Stimulus for States and Localities - $100B in New Funds and Future Prospects
Published: December 28, 2020
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President Trump signed into a law a new $900 billion round of stimulus funding with significant impact on the state, local, and education (SLED) market.
- The more than $100 billion in SLED stimulus included in the latest package--especially the portion for K-12 education--should not be dismissed as inconsequential.
- Chances for new, unrestricted fiscal aid to the SLED sector are dim.
- Robust SLED revenue recovery and steep employment reductions have reduced the need for unrestricted fiscal aid.
- Additional SLED stimulus will be discussed after the Biden inauguration.
President Trump signed into a law a new $900 billion round of stimulus funding with significant impact on the state, local, and education (SLED) market. First, it extends the deadline for SLED entities to spend various stimulus funds through 2021. Second, it provides some supplemental infusions to previous rounds of funding as follow:
- $54 billion for K-12 schools; this supplements the $12.9 billion in funding allocated as part of the CARES Act.
- $23 billion for colleges and universities, including $1.7 billion set aside for minority-serving institutions and roughly $1 billion for for-profit colleges; this supplements the $14.25 billion in funding allocated as part of the CARES Act.
- $4 billion in discretionary funds to the Governor’s Emergency Education Relief Fund, including $2.7 billion for private schools; this supplements the $2.9 billion in funding allocated as part of the CARES Act.
- $14 billion for transit systems and $2 billion for bus systems; this supplements the $22.5 billion in funding allocated as part of the CARES Act.
- $10 billion for highways (roads and bridges); this supplements the $13.6 billion added to the Highway Trust Fund as part of the October, 2020, extension of the Fixing America’s Surface Transportation (FAST) Act, which runs through federal fiscal year (FFY) 2021.
NOTE: All CARES Act funding figures above exclude allocations to territories and tribal governments. All new funds will be allocated using the usual formulas for these programs or as modified by the CARES Act.
While this funding does not include general fiscal relief, it nearly triples the CARES Act support for K-12 education and shores up critical parts of the market that are not funded by state and local general revenues. Transit systems are reliant upon fares from ridership, which was declining before the pandemic and is down as much as 70% since the outbreak. Highway funds are collected from gas taxes which have declined due to remote work arrangements and reduced tourism travel. However, some states have been raising gas taxes. Federal aid for these parts of the SLED market is particularly vital.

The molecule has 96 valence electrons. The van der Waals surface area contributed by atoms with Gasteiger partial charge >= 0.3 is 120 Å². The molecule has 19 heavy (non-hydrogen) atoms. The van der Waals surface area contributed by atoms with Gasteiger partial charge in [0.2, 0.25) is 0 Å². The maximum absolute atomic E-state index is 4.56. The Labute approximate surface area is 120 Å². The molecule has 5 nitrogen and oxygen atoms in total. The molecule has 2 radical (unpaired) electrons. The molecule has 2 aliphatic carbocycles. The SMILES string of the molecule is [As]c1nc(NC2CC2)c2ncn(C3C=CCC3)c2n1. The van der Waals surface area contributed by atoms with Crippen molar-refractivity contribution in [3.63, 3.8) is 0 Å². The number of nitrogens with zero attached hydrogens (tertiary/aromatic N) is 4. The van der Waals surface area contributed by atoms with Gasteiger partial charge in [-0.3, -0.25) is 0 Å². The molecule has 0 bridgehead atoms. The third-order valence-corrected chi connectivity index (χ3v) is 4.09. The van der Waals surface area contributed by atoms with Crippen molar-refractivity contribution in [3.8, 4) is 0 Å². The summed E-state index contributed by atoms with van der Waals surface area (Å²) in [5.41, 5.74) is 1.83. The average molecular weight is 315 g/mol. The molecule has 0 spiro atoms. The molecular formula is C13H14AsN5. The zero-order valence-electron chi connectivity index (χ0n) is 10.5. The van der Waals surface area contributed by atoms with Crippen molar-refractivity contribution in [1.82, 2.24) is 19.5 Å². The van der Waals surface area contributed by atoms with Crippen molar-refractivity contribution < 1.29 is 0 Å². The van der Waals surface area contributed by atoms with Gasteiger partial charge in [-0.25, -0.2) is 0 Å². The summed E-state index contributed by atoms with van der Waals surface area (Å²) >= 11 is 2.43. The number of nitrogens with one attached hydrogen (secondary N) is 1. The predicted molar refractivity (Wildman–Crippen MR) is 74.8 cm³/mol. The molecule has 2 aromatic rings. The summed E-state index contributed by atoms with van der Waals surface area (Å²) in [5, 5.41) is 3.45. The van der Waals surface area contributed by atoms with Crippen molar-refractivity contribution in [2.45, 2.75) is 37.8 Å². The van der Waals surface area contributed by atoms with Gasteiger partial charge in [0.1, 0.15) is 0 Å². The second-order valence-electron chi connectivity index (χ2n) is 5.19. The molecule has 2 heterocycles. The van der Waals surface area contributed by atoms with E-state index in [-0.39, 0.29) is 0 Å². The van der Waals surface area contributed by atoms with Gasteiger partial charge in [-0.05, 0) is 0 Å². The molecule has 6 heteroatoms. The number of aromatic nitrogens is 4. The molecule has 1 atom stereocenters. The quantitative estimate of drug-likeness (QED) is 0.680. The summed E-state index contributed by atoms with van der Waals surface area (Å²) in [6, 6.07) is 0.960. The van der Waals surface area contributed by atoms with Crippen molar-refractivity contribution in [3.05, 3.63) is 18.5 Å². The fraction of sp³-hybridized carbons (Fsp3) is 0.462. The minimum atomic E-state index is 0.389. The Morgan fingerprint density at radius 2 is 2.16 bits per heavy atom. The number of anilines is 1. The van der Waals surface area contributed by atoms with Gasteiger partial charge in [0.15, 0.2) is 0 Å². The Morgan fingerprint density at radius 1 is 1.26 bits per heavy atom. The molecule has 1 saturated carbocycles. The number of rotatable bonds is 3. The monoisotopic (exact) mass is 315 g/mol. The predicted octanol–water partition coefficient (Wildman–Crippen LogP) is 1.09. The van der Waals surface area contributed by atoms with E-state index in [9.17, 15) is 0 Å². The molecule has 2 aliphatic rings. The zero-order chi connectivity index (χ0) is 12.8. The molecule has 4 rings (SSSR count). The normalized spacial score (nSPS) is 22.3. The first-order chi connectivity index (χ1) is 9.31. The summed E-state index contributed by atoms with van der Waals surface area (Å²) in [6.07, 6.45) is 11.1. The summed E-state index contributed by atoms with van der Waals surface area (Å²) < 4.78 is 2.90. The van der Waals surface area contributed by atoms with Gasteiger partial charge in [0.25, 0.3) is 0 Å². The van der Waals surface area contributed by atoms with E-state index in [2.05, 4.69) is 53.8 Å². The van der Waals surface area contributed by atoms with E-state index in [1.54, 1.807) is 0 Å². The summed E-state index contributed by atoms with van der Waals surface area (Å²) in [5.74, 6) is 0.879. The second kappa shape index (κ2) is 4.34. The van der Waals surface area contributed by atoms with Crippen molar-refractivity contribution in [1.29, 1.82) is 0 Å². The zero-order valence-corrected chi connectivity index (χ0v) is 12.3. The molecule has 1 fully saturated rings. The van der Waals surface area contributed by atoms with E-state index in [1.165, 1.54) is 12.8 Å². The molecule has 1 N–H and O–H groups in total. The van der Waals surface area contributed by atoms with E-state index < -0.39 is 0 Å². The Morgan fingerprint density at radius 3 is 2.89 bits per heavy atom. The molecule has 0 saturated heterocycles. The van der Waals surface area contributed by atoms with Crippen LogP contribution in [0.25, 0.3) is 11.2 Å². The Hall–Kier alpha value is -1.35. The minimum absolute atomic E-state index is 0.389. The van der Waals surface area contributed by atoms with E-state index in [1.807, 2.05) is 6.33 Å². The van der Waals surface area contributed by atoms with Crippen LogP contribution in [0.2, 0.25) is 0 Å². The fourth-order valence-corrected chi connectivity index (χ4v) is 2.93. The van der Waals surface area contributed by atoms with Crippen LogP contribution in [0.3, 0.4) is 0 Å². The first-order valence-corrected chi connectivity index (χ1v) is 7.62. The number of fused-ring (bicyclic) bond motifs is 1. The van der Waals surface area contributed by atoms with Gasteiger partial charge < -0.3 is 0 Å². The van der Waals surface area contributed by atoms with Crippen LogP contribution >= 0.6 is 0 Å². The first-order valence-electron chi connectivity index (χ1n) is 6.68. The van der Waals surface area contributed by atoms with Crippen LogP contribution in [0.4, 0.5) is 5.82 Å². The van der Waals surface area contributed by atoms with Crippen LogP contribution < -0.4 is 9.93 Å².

As this is written, direct fiscal relief for states and localities is off the table. However, the Biden administration has promised to make another run at it after the inauguration. $160 billion in such aid was floated as part of recent discussions but failed to make the final bill. It is likely that some figure in the $100 billion to $300 billion range will be floated again at some point in the near future, but it must overcome staunch opposition in the Republican senate. If Democrats fail to win one or both of the U.S. Senate seats in January’s special election in Georgia, it seems unlikely that they would have any hope to push state and local aid through without support from Republican senators such as Marco Rubio (FL) or Josh Hawley (MO). A more likely option would be to allow use of whatever remains of the $150 billion in CARES Act aid to states and localities to be used for general fiscal relief. It has been restricted to COVID-19 response expenditures thus far. Senate majority leader Mitch McConnell (R-KY) has remained somewhat open to potential future transportation and infrastructure stimulus.
The larger question remains as to how desperately the states and localities need this type of aid. Many states were not hit as hard by COVID-19-related revenue downturns as they had originally expected. The National Association of State Budget Officials (NASBO) is expecting 2021 general fund spending to decline to -1.1%, down from the post-Great Recession peak growth rate of 5.5% (2019). Compare this to the Obama-era recession when spending declined from a peak growth rate of 9.4% (2007) to -5.7% (2010). If states and localities did not require massive, unrestricted cash infusions at that time, it’s hard to see how they could need them now.
Also, consider that SLED employment is down 1.3 million workers—many in education support roles—to its lowest employment level since 2001. If these workers aren’t rehired too rapidly (or are funded by new/recovering revenues raised from localized sources), then federal aid will be unnecessary. This will leave government contractors to potentially provide the services and solutions to augment the remaining workforce in the interim.
However, with the Biden administration warning that the worst of the pandemic is yet to come, future mitigation efforts might create new revenue impacts for the SLED sector that could justify additional stimulus responses.